Barbara Kruger’s art invites society to reflect


Amon Gray

Barbara Kruger’s art exhibit at the Art Institute of Chicago is filled with oversized instillations of text-heavy graphics, photography and visuals. Visitors can walk through the room to observe the surrounding art, composed primarily of contrasting shades of gray and red.

A room filled with text. White-on-black and black-on-white letters cover all four walls. Text on the floor reads, “‘If you want a vision of the future, imagine a boot stamping on a face forever.’ George Orwell.” 

Barbara Kruger’s installation exhibit “Thinking of You I Mean Me I Mean You” at the Art Institute of Chicago heavily incorporates text in room-sized works offering insight into modern issues such as consumerism, identity and narcissism. 

The exhibit, which opened Sept. 19 and continues through Jan. 24, 2022, features art of many mediums: prints, photography, film, audio and collage. Much of the art pieces filled the space they were in, forcing the viewer to absorb the message conveyed by the text. The films were some of the most powerful pieces of the exhibit featuring a mix of dark humor, popping visuals and provocative messages. The exhibition also featured some of Kruger’s earlier work featuring photographs of famous artists.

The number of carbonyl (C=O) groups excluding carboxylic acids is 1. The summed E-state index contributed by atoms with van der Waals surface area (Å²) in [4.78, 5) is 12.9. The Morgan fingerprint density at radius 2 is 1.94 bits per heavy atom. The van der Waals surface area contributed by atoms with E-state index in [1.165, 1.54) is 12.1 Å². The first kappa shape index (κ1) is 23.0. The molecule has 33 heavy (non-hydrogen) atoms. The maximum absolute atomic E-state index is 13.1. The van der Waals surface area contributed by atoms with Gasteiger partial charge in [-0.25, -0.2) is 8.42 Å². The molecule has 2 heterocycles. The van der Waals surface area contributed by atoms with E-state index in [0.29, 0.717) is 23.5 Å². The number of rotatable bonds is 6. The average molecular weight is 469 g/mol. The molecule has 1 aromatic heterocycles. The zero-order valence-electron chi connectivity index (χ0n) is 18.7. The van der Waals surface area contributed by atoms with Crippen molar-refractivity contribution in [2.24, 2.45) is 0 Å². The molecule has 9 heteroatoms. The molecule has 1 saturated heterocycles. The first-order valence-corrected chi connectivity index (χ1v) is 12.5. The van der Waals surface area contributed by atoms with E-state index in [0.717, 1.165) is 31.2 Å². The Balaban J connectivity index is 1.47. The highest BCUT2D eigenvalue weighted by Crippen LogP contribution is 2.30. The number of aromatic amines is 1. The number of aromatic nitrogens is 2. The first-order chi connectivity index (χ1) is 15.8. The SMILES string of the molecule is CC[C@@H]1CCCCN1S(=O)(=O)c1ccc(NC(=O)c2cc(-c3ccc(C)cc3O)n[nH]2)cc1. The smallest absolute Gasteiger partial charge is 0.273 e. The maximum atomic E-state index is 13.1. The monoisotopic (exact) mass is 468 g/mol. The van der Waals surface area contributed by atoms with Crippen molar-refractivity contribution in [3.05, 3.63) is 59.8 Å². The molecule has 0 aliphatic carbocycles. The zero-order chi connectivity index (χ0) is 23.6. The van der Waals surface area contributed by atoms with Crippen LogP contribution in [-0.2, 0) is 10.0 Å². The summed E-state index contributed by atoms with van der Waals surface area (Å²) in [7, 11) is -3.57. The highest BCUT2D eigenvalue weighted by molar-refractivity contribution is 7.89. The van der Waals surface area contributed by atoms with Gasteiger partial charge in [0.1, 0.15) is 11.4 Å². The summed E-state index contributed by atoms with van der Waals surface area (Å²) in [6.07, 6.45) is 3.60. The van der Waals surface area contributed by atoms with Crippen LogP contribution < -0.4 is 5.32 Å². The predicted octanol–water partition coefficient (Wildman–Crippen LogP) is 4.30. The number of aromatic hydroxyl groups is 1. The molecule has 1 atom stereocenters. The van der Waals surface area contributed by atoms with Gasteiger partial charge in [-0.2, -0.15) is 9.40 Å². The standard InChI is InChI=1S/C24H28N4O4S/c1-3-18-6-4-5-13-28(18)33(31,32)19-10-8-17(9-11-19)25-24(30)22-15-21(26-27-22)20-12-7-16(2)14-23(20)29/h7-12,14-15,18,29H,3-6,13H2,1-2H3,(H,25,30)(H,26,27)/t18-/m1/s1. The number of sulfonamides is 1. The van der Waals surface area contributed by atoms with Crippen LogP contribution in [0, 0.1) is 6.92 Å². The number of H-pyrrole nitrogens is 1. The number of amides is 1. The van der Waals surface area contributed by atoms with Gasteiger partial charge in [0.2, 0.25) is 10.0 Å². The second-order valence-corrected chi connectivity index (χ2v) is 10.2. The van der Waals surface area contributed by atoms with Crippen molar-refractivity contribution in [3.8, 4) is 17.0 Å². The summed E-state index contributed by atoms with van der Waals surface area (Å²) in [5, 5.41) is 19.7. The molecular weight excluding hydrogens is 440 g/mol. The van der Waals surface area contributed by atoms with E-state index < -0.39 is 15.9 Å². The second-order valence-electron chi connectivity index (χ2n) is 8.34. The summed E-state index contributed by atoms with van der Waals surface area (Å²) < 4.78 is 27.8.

Ms. Kruger began her career in graphic design for magazines and photography editing. In the 1960s she began writing her own poetry.

Despite Ms. Kruger having been creating art for galleries since the early 1970s, her contemporary work is still relevant to the current problems seen on social media today. With the ever-shifting landscape of modern culture, the exhibit manages to convey relevant ideas. Many of the works also contain undertones of protest. The words seem to be shouting from the walls as not only a message but a call to action. 

Another thought-provoking feature in the exhibit was a “selfie room” designed for visitors to take photos of themselves in front of a wall reading “I hate myself and you love me for it.” The twist is that a large security camera on the ceiling sends the feed from the camera to a phone-sized screen in the lobby of the museum.

Ms. Kruger’s art is not subtle and does not disguise the message in the visuals, yet the text is somewhat open to interpretation by the viewer.

The exhibit fills the Regenstein Hall, the museum’s largest exhibition space. However, while some of the artworks went from floor to ceiling and wall to wall, others left some of the rooms feeling vacant and empty with Ms. Kruger’s popping text made smaller by the unfilled walls around them. 

Despite this, Barbara Kruger’s “Thinking of You I Mean Me I Mean You” is an impressive display of artwork that can be appreciated by anyone and allows for reflection by the viewer on the problems of today.